A Little Dirt Never Hurt Anyone: Getting Dirty Boosts Your Immune System

young boy covered in dirt gets immune system boost

 

 

Remember that time as a kid when you were covered from head to toe in mud and happy? Most of us can think of at least one occasion where we were filthy and content to be so. Kids love to play in the dirt! Nowadays, we watch our kids like hawks, and as soon as a speck of dust settles on their little hands, we are ready with antibacterial soap and a hazmat suit. A bit over dramatic, but you see my point. We are too clean!

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Unattainable Cleanliness

 

We are robbing our kids of the same fond memories we hold dear by not letting them play in the dirt. Instead, we ask them always to be clean and picture perfect. Is that even possible? Is our desire for cleanliness helping or harming our little ones?

 

How many times a day do you wash your hands? Before mealtime, when you pet a dog, after playing at the park, when you come in from playing outside, don’t forget bathroom breaks (but please keep washing your hands!), after you go grocery shopping, and the list just keeps on going! Every time you wash, you strip a layer of oil away. Your skin uses that oil to hold in moisture and prevent infections.

 

What can we do? We can stop over-washing. By that I mean, only wash when necessary. If you’ve just pushed a dirty shopping cart down every aisle at the grocery store, go ahead and wash your hands. After gardening or playing with the kids outside, simply rinse the dirt off when it’s time to go inside. Don’t be afraid to get dirty!

 


 

Get the dirt on dirt!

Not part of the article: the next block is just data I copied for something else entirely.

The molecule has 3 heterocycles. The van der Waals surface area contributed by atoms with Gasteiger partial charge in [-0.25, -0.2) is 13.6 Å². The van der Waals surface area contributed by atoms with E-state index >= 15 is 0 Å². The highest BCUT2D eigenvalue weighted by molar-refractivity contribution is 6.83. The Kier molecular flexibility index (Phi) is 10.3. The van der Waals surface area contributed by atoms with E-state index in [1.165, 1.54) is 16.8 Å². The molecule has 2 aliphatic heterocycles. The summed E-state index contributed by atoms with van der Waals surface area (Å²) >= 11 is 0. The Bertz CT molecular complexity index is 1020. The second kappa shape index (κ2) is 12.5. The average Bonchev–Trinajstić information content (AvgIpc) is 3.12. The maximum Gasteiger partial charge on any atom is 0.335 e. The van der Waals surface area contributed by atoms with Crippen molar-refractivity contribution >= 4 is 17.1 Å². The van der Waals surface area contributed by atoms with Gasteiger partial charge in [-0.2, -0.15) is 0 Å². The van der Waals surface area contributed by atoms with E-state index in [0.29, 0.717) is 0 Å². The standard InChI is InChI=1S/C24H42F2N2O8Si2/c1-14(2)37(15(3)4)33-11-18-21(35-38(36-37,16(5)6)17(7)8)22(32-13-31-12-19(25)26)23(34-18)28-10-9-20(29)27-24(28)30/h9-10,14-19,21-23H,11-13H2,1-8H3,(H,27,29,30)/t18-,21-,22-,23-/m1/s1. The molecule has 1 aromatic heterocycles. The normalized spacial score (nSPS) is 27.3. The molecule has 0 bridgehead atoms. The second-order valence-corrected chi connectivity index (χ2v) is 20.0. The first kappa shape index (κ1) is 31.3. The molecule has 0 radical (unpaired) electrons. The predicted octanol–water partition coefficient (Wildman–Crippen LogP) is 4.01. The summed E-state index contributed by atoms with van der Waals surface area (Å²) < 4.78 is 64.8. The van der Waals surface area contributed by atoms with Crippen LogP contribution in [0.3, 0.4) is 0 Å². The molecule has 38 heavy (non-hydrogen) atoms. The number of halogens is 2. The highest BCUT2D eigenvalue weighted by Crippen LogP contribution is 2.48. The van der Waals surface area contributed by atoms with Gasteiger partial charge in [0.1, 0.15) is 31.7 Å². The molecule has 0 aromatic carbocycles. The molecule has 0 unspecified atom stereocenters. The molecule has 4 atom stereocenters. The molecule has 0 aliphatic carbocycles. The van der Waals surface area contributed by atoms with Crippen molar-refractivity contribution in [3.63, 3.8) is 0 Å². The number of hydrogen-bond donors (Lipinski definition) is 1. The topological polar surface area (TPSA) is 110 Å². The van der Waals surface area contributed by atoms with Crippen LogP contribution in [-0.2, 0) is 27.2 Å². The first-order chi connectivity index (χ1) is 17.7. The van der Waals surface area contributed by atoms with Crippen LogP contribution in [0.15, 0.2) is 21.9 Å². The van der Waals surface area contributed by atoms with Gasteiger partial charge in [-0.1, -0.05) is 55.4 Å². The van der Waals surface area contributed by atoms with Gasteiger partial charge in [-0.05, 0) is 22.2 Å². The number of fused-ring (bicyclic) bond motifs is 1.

Dirt is good for your immune system! Yes, you read me right. Dirt can help you stay healthy and young. Making mudpies with your toddler will make you feel young again, but more than that, there’s actual scientific evidence that getting your hands dirty is healthy.

 

Plain old everyday dirt contains soil-based organisms. Soil-based organisms are natural probiotics! That’s right. Our skin needs beneficial bacteria just like our digestive systems. Here are some ways these soil-based probiotics can help your skin:

 

Skin Shield 

 

Our skin acts as a shield to protect our internal organs from harmful toxins and pathogens. Beneficial bacteria on the skin’s surface fight against harmful bacteria and free radicals. Soil-based organisms are the knights in shining armor defeating the bad bacteria dragons.

 

Moisturize and Minimize

 

What that means is probiotics help your skin retain its moisture, and as we all know, well-hydrated skin shows fewer wrinkles. Now that is a win-win if you ask me!

 

Natural Sunscreen (Possibly)

 

Research is still being done on this benefit, but what has been found so far is promising! A healthy balance of skin probiotics could be the solution to natural UV protection.

 

Healthier Kids

 

Our immune system is responsive. That means it acts after an incident; it’s not proactive. In order for our children to have healthy immune systems, they need to have active immune responses. When a child puts something dirty, maybe a muddy stick in their mouth, what happens is truly amazing; Their little immune systems practice responding to foreign invaders and learn to differentiate between things that are harmless and those that are harmful.